For the purpose of this post, I will assume the following quote from @jobermark (here) to be true and will ask a question on the consequences of such truth

[W]e really can only talk about the concept of God, and never productively argue either side of the existence debate.

Consequences of the claim

When facing a question for which argumentation is impossible (such as the existence of God), it sounds like a sound philosopher shall accept the impossibility of ever arguing for one side or the other. It therefore seems that for the question of the existence of God, any sound philosopher should then consider herself / himself as agnostic.

Yet, despite the fact that the problem is unsolvable, most people (incl. some trained philosophers I talked to) do have an opinion on that matter and consider themselves as either theist or atheist.


  • Can we only be theist or atheist by failure of recognizing one cannot argue for one side or the other?
  • Can one consider himself/herself theist or atheist only if their emotions take advantage over a logical reasoning?
  • When I meet a philosopher (trained as such or not) who declare being theist or atheist, can I assume (s)he lack ability for clear reasoning and have gone to conclusion based on what they would like the world to be like (always assuming the above claim is true)?
  • I am not sure if you meant to link to my comment or to jobermark's answer. But we face the impossibility of purely logical (deductive) argumentation everywhere outside of mathematics and formal side of science. We can still argue higher plausibility, better fit, better theoretic unification, more elegance, and other intellectual but vague and not exactly "logical" virtues. And yes, emotional attachments, moral values, cultural identity, philosophical tradition, etc., are also appealed to, especially when it comes to social, economic, cultural and religious issues.
    – Conifold
    Nov 7, 2016 at 22:02
  • For approach to argumentation that is not modeled on mathematical and formal deductions see Is there (or does something exist that is close to) a theory of arguments?
    – Conifold
    Nov 7, 2016 at 22:03
  • @Conifold I meant to link to jobermark's answer. I corrected the link now. Thanks! Your other post seem very helpful. I'll reread that tonight with a fresh mind! Thank you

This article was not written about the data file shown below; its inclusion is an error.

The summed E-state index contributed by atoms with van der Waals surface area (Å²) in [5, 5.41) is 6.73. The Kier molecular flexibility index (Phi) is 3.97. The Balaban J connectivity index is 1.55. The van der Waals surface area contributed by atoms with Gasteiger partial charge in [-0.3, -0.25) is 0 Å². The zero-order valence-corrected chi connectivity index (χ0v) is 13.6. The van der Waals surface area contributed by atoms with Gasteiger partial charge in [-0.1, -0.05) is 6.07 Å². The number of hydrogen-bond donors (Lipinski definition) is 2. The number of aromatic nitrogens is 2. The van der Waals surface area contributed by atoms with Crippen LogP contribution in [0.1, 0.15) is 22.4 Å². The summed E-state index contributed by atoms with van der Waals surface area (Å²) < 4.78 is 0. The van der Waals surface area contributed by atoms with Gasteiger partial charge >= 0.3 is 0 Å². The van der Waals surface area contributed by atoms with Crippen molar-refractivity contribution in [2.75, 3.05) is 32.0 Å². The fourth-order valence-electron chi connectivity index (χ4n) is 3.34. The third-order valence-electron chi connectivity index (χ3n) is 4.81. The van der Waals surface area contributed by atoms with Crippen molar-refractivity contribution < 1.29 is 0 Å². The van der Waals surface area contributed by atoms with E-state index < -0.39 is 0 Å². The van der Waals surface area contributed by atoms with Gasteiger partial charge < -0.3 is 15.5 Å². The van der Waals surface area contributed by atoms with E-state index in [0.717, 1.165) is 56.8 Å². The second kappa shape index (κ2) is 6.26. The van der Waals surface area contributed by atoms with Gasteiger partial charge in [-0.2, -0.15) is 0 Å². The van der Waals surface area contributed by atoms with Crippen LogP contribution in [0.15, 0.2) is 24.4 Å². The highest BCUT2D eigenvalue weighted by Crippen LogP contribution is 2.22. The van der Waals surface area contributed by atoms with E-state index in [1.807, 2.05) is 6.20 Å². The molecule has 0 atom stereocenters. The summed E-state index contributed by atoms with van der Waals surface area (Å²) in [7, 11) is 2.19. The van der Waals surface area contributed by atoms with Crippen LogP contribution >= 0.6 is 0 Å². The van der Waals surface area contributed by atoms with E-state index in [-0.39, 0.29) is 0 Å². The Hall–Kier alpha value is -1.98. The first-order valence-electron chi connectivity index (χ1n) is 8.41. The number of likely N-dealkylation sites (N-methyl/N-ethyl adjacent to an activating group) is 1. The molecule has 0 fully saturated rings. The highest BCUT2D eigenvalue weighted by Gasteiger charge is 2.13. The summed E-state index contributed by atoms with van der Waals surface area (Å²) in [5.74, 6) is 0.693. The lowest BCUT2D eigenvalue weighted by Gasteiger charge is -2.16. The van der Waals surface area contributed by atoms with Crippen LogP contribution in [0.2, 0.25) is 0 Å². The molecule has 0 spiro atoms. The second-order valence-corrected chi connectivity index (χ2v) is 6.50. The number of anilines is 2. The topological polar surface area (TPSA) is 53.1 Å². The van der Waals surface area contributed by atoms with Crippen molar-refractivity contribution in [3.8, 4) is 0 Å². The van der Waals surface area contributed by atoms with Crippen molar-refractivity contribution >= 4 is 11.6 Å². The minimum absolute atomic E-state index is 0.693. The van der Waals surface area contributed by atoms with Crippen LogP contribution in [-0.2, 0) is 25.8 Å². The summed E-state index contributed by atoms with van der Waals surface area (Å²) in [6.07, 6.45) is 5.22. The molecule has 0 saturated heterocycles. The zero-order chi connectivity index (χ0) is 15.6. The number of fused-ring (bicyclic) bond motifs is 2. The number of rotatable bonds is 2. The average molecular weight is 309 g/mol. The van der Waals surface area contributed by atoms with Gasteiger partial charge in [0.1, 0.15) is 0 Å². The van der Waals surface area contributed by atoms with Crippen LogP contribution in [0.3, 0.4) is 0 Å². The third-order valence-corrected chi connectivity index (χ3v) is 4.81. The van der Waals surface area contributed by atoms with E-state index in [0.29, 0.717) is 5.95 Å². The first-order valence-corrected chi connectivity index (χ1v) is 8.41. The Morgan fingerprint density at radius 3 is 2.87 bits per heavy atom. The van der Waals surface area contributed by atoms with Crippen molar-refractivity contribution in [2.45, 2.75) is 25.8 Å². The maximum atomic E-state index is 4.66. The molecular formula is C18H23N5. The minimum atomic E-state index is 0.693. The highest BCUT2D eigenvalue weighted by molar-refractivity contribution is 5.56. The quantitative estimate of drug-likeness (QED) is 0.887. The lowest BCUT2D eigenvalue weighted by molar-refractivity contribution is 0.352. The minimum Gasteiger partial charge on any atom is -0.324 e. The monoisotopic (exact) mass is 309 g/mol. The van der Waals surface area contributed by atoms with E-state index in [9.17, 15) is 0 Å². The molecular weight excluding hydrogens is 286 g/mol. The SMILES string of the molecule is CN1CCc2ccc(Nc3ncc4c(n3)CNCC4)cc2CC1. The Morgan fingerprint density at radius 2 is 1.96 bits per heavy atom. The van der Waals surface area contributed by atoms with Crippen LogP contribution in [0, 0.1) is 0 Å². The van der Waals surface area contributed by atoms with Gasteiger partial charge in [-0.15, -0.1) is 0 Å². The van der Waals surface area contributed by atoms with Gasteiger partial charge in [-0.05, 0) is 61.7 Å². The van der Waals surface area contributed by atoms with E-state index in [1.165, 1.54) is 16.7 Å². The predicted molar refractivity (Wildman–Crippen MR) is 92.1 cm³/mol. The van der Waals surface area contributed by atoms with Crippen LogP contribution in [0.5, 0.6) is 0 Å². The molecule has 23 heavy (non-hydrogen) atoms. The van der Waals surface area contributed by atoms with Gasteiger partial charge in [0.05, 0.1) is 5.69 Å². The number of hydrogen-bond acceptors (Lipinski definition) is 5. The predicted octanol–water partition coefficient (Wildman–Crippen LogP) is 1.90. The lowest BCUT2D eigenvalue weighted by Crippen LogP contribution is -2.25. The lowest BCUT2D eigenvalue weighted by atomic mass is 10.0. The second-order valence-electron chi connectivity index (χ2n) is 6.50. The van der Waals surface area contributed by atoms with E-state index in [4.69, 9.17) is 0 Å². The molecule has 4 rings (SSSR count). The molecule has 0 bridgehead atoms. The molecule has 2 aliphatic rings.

– Remi.b
    Nov 7, 2016 at 22:05
  • 1
    Consider ignosticism
    – MmmHmm
    Nov 7, 2016 at 22:18
  • To #3: There exist people that hold beliefs not based upon logic (or solely on logic). These beliefs may not be illogical, but may be simply extralogical. To say that they "lack the ability for clear reasoning" may not be accurate, given that they realize the extralogical nature of their belief. When asked why they believe as they do, their answer may be wholly outside the realm of logical argumentation, and necessarily so, depending on the nature of the belief. So, they both reason clearly and align as either theistic or atheistic, thus being a problem with #3's assumption.
    – elmer007
    Nov 7, 2016 at 22:45

5 Answers 5


No, agnosticism is still a position. And a final answer to something that has no answer is not logical.

There is a difference between an unsolvable problem and one that has been rendered independent of the domain. No position is obligatory on something logically independent of your domain.

To go for a math analogy, the existence of God is to philosophy something like the Axiom of Choice or the Continuum Hypothesis are to logic. Sometimes the common form is meaningful, and sometimes starting from its exact opposite (The Axiom of Determinacy/Intermediate Cardinals) clarifies the path better.

But in the end, the axiom itself has to fall out of your proof as temporary scaffolding, or you are doing mathematics that ultimately doesn't make sense to half the world. Though, really, you probably don't care, as most investigation in this direction has as its whole point the fascinating interactions those principles have with the rest of the subject.

But for another philosophical motivation, consider the example I gave as a parallel -- Mathematical Fictionalism.

Fictionalism does not obligate one to never act like a Platonist, it does not even prevent you from being a hard-core Platonist in every way that matters. It only prevents you from deducing things from the potential fact of Platonism when that framing is not the accepted context.